Regardless of whether you like the WTC or not, the majority of people know the quality of the event that they are participating in or watching if it is an "Ironman" event. If someone else used the Ironman Mark for a race most people would assume it was sponsored or run by the WTC. Thus the WTC has done a good job of making that association. I am sure that is a major effort on their part when they acquire another race organizer.

Types of Marks

The strength and eligibility of a Mark to obtain protection depends on a number of factors. Marks fall into one of the following four categories:

1. arbitrary or fanciful;
2. suggestive;
3. descriptive; and
4. generic.

The strongest terms are arbitrary or fanciful. Such terms are usually made up words and thus have no preconceived connotations as to their meaning other than their meaning as a trademark. Examples include the Marks Lego and Kodak.

Suggestive terms suggest a characteristic of a good or service without actually stating that characteristic. Examples include Jaguar for fast cars and Greyhound for buses.

Descriptive Marks identify some aspect of the goods or services and can only be protected if they have developed what is known as secondary meaning, e.g., an association by the public of the Mark with the owner's product or service. Examples include Bank of America and New York Life Insurance.

Generic Marks cannot receive trademark protection even if they have a secondary meaning. An important point is that owner's of famous Marks must be careful, because their Marks may lose protection if the public ubiquitously uses their Mark as a common noun or adjective. Examples include: Aspirin, Escalator, Kerosene, Netbook, Thermos, Yo-Yo and Zipper.

It is therefore important that a trademark owner carefully monitor it's Mark and make sure not only that others are not using or diluting their Mark, but take steps to prevent its Mark from becoming generic.

Unauthorized use of a trademark can dilute the Mark making it less distinctive. Thus it is imperative that a trademark owner prevent unauthorized use of their Marks which would dilute the distinctiveness of that Mark. Failure to do this can cause the loss of that trademark.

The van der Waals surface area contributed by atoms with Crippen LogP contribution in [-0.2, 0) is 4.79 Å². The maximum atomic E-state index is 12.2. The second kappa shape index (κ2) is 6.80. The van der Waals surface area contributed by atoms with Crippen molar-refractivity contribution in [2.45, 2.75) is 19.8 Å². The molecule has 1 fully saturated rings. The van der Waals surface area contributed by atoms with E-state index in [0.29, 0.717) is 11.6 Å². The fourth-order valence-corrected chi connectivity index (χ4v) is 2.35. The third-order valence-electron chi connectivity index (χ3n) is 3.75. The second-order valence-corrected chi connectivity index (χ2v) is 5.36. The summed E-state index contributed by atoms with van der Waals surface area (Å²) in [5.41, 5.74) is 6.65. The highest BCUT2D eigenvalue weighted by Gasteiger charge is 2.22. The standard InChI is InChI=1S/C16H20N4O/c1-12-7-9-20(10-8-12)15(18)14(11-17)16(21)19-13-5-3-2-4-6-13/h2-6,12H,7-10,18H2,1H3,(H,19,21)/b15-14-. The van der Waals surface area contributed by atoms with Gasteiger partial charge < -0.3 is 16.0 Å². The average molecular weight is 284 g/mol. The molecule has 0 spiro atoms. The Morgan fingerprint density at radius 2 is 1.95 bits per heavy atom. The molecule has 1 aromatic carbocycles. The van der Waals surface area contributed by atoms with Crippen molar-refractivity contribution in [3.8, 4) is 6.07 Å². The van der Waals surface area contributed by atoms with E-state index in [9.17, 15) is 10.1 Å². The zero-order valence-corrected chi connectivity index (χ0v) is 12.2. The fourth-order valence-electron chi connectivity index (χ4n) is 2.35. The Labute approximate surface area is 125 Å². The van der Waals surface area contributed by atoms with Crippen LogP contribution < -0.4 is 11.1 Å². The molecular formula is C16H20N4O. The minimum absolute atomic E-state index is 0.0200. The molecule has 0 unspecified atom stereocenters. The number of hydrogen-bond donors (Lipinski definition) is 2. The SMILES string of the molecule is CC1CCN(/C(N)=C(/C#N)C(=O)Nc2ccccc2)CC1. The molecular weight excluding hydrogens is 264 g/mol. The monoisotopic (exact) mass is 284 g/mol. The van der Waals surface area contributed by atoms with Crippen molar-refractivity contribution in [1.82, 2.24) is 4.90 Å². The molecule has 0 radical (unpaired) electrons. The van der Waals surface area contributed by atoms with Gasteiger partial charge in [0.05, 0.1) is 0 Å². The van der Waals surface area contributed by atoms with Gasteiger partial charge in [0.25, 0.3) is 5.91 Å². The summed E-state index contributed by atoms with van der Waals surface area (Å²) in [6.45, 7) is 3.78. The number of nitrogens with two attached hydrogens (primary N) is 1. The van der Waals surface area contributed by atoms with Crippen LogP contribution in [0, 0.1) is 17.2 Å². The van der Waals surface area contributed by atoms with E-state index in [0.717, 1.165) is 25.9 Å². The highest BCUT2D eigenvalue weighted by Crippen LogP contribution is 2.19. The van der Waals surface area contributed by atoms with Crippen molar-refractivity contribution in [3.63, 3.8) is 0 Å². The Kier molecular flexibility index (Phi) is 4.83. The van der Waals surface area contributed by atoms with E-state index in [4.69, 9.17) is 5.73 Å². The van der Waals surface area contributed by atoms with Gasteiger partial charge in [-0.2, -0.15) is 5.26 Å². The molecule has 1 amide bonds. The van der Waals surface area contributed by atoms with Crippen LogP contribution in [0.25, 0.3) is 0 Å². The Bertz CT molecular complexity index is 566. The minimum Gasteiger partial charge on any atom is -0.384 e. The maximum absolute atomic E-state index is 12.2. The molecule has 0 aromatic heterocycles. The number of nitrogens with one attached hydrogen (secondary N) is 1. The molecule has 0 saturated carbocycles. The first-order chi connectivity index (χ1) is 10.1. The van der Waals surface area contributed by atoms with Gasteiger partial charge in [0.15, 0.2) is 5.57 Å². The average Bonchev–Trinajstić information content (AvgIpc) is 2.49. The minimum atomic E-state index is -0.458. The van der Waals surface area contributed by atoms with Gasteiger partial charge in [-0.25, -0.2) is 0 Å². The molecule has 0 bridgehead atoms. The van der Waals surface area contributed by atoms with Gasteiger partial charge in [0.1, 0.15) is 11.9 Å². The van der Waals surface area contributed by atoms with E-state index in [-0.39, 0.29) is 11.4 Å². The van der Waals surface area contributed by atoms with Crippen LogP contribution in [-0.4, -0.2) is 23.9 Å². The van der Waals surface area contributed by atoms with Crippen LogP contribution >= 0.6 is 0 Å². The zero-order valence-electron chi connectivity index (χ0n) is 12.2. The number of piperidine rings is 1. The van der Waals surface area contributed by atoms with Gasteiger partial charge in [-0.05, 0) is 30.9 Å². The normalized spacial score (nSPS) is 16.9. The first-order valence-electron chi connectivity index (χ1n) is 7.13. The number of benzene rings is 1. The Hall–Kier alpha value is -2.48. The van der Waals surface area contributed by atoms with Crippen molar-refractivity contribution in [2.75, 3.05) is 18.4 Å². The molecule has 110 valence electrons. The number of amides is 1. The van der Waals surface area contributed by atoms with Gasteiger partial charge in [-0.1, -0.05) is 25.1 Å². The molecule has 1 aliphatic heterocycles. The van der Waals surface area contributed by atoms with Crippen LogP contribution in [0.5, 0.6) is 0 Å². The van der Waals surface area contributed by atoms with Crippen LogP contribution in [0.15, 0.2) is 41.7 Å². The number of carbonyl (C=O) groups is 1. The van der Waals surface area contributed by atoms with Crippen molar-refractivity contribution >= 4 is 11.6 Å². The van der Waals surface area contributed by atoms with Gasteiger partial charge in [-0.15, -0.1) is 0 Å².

The Ironman Mark is most likely a suggestive Mark. Prior to the first race in Hawaii in 1977, there was no association between triathlon and the Ironman Mark. The Ironman Triathlon Mark was registered in 1981, and is presently owned by the WTC, along with many other variations and other Marks.

The WTC has been very diligent in its protection of the Ironman Mark. They provide the race organizers with a set of rules for the use of their protected Marks. Another way to protect the Mark is to make sure that the media does not use the term Ironman generically. As Dan pointed out in his earlier article, the Ironman Mark is integrally important to the WTC. Thus their protectiveness of the Ironman Mark is critical.

The term triathlon is available for use by anyone to describe a race involving swimming, biking and running. The fact that the term Ironman is not available without the authorization of the WTC is not an undue burden on the rest of use. Whether you like the WTC or not, by protecting the Ironman Mark, the public is assured of the quality of the race operated or sponsored by the WTC.

[Publisher's note: Douglas Robinson is a triathlete, a Slowtwitcher, a patent attorney, and is or new IP editor. He'll be writing from time to time about the IP landscape as it pertains to the events in which you might compete, the equipment you might use, the products you might ingest. If you have topics or questions you might like covered, you can contact Douglas at]